If these are going to be used as budged mobos then they are going to used in 4-5 months time when the budged CPUs come out, so current ddr5 prices don't matter.
    For the time being, or rather for whenever these come out they will just be a cheaper option for the non-k models compared to the high end z boards.
    Reply
  • watzupken
    TerryLaze said:
    If these are going to be used as budged mobos then they are going to used in 4-5 months time when the budged CPUs come out, so current ddr5 prices don't matter.
    For the time being, or rather for whenever these come out they will just be a cheaper option for the non-k models compared to the high end z boards.
    I am not optimistic DDR5 prices will come down in the next 6 months, at least not to the current DDR4 prices. They are super rare now due to shortage of components, which may stretch on.

    Also, I don't feel that everyone people buying the overclockable Intel processors will actually overclock it eventually. The base and boost clockspeed are higher with the K models, than the non K models, which itself can be quite attractive. I generally go with K models, but because I don't overclock the CPU, I don't mind going for lower end H or B series motherboards.
    Reply
  • TerryLaze
    watzupken said:
    Also, I don't feel that everyone people buying the overclockable Intel processors will actually overclock it eventually. The base and boost clockspeed are higher with the K models, than the non K models, which itself can be quite attractive. I generally go with K models, but because I don't overclock the CPU, I don't mind going for lower end H or B series motherboards.
    In that case how does it not make sense for them to support ddr5?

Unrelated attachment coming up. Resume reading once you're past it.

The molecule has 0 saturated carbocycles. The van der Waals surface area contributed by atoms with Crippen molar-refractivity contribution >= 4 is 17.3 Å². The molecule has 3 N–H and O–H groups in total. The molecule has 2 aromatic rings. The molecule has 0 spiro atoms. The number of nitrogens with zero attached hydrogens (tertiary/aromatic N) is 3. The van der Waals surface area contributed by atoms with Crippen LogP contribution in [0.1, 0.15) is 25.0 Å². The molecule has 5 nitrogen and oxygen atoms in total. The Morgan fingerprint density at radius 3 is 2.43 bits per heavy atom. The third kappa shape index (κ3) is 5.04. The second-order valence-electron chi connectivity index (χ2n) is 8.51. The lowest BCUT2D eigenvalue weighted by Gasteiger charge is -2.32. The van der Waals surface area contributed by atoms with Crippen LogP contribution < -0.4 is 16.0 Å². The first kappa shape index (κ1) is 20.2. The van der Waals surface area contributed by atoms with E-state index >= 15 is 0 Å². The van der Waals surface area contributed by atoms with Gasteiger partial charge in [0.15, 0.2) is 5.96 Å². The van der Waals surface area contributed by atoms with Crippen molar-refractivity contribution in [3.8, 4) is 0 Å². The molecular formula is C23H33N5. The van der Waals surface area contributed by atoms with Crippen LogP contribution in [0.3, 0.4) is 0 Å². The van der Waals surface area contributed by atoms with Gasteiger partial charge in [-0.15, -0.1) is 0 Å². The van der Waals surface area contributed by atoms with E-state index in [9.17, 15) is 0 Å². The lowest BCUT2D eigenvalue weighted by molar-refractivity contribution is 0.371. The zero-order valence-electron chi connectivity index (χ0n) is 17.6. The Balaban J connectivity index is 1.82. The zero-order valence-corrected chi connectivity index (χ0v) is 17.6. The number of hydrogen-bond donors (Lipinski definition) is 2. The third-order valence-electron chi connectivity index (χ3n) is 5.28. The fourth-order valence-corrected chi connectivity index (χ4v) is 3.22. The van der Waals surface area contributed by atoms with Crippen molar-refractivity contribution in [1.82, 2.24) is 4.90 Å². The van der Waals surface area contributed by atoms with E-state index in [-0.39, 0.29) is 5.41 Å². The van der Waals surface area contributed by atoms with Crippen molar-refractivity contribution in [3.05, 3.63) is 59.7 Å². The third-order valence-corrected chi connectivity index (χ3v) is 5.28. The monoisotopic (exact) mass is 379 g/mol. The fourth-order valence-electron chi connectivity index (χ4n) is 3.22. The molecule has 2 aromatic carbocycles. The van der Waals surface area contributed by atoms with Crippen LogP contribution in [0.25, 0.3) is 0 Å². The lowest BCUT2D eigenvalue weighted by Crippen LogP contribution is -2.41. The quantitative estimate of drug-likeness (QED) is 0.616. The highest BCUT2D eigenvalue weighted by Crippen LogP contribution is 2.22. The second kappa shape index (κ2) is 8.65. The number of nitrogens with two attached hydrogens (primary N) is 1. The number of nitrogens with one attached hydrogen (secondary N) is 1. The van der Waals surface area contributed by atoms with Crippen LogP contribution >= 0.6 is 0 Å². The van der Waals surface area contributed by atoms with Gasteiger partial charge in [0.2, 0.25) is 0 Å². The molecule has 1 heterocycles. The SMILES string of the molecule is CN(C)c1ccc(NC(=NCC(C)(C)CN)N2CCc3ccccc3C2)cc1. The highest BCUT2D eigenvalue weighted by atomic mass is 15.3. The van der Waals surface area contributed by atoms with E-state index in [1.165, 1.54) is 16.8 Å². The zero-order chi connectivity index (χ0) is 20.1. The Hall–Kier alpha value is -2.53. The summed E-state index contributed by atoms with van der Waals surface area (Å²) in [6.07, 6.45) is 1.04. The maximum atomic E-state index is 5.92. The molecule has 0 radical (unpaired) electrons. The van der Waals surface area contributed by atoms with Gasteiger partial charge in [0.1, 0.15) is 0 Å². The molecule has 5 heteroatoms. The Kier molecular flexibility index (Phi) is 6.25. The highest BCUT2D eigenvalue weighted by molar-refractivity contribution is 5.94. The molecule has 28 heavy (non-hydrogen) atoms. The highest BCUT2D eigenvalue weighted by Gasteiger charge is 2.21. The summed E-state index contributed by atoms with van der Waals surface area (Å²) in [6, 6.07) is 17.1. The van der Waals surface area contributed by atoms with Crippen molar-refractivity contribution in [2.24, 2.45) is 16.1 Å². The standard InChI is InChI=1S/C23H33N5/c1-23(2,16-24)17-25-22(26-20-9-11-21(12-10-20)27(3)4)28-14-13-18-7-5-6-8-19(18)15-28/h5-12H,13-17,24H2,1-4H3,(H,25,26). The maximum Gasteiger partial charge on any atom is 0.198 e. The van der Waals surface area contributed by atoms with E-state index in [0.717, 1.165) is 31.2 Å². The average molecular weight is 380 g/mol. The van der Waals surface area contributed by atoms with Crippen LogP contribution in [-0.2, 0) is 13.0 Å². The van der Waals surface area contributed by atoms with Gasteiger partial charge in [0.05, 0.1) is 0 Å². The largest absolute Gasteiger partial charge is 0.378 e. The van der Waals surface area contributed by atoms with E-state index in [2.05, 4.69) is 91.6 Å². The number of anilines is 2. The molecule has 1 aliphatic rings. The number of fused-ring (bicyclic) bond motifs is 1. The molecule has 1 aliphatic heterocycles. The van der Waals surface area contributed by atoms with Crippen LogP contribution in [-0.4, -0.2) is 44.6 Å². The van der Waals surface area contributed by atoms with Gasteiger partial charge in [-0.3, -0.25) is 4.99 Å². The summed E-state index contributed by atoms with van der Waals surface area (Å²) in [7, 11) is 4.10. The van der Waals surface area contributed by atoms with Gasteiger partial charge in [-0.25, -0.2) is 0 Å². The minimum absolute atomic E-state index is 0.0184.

Why would you want a super high end CPU and use it with ddr4?

    I'm sure that if ddr5 prices don't come down by the time the rest of AL releases they will release cheap mobos with ddr4 support only. Or they or some other company will do that anyway at some point.
    Reply
  • cyrusfox
    watzupken said:
    Also, I don't feel that everyone people buying the overclockable Intel processors will actually overclock it eventually. The base and boost clockspeed are higher with the K models, than the non K models, which itself can be quite attractive. I generally go with K models, but because I don't overclock the CPU, I don't mind going for lower end H or B series motherboards.
    Exactly no reason to overclock, I am running a 11700K on Water and a 10850K with a giant air cooler(Both on Z490 boards), The extra 100-200MHz I can get out of them isn't worth the power or stability hit. At stock boost they are perfect.

    Really looking to move both over to 12900k, too bad Alder lake has killed the resale value of those old CPU's, (I have seen the 11900k selling for $225...).
    Reply
  • cyrusfox
    TerryLaze said:
    In that case how does it not make sense for them to support ddr5?
    Why would you want a super high end CPU and use it with ddr4?

    I'm sure that if ddr5 prices don't come down by the time the rest of AL releases they will release cheap mobos with ddr4 support only. Or they or some other company will do that anyway at some point.
    Very few are going to go for DDR5, yes it is faster but on most applications no improvement detected, also if you already have $300-400 in DDR4 and you can reuse it, why wouldn't you seek to do so? DDR5 is essentially double the price, looking at $550 just for a kit of 2x32GB and $330 for a kit of 2x16GB, both kits are generally sold out everywhere...

    I have a 64GB DDR4(2x32GB) platform used for content creation, and 32GB(2x16) on the gaming machine. no need to move to DDR5 till 2023, Raptor lake will also support DDR4, 2 years hopefully prices will approach DDR4, with the added components on a DDR5 module though I don't expect it ever to reach parity.
    Reply
  • UnCertainty08
    I can't believe how stubborn they are with trying to force DDR 5 on everyone. There is no DDR 5 to be found in stock. Scalper prices are just ridiculous and I would never give one of those leeches any money.

    If there was enough DDR5 to match the 12000 CPU's they would have sold out of CPU's. There is a legitimate very good IPC improvement. Big multi core improvement with the extra E cores. I had a 12900K and ASUS Max Apex XIV in my cart at Newegg, but there has never been any DDR 5. I signed up for notifications for everything I could and haven't gotten one in stock alert.

    I don't believe for a second Intel and board partners didn't know how scarce DDR 5 was going to be.
    I don't understand why they didn't release more DDR 4 boards. There are a couple ok boats but they are missing something that's a deal breaker to me .

    I would think Intel and partners would want as much money as quick as possible. Lack of DDR5 is losing a lot sales.
    Reply